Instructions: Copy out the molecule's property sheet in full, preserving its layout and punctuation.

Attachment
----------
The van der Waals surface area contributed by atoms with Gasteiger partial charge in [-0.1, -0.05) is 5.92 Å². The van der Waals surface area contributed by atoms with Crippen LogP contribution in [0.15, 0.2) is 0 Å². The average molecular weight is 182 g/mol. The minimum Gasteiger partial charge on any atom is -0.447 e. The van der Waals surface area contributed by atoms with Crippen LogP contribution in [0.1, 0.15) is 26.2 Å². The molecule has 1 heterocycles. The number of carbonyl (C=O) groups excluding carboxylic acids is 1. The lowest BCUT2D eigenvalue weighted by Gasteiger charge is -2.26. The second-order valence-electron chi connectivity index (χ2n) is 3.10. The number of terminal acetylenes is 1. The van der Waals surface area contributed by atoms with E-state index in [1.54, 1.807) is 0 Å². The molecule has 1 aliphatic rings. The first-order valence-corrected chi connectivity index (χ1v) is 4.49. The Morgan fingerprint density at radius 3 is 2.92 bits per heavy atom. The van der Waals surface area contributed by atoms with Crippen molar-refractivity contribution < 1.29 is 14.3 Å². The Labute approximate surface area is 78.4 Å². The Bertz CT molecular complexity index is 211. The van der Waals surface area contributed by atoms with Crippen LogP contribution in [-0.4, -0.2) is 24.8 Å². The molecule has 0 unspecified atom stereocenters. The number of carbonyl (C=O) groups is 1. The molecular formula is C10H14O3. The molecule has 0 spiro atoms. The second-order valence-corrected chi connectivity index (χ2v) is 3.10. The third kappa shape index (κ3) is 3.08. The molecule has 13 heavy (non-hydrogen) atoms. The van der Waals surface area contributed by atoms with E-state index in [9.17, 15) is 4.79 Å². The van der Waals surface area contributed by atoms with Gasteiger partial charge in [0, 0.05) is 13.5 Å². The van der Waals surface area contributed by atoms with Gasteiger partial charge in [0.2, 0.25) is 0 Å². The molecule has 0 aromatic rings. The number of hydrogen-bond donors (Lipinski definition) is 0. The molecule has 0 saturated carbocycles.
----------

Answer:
The van der Waals surface area contributed by atoms with Gasteiger partial charge in [-0.1, -0.05) is 5.92 Å². The van der Waals surface area contributed by atoms with Crippen LogP contribution in [0.15, 0.2) is 0 Å². The average molecular weight is 182 g/mol. The minimum Gasteiger partial charge on any atom is -0.447 e. The van der Waals surface area contributed by atoms with Crippen LogP contribution in [0.1, 0.15) is 26.2 Å². The molecule has 1 heterocycles. The number of carbonyl (C=O) groups excluding carboxylic acids is 1. The lowest BCUT2D eigenvalue weighted by Gasteiger charge is -2.26. The second-order valence-electron chi connectivity index (χ2n) is 3.10. The number of terminal acetylenes is 1. The van der Waals surface area contributed by atoms with E-state index in [1.54, 1.807) is 0 Å². The molecule has 1 aliphatic rings. The first-order valence-corrected chi connectivity index (χ1v) is 4.49. The Morgan fingerprint density at radius 3 is 2.92 bits per heavy atom. The van der Waals surface area contributed by atoms with Crippen molar-refractivity contribution < 1.29 is 14.3 Å². The Labute approximate surface area is 78.4 Å². The Bertz CT molecular complexity index is 211. The van der Waals surface area contributed by atoms with Crippen LogP contribution in [-0.4, -0.2) is 24.8 Å². The molecule has 0 unspecified atom stereocenters. The number of carbonyl (C=O) groups is 1. The molecular formula is C10H14O3. The molecule has 0 spiro atoms. The second-order valence-corrected chi connectivity index (χ2v) is 3.10. The third kappa shape index (κ3) is 3.08. The molecule has 13 heavy (non-hydrogen) atoms. The van der Waals surface area contributed by atoms with E-state index in [9.17, 15) is 4.79 Å². The van der Waals surface area contributed by atoms with Gasteiger partial charge in [0, 0.05) is 13.5 Å². The van der Waals surface area contributed by atoms with Gasteiger partial charge in [0.2, 0.25) is 0 Å². The molecule has 0 aromatic rings. The number of hydrogen-bond donors (Lipinski definition) is 0. The molecule has 0 saturated carbocycles.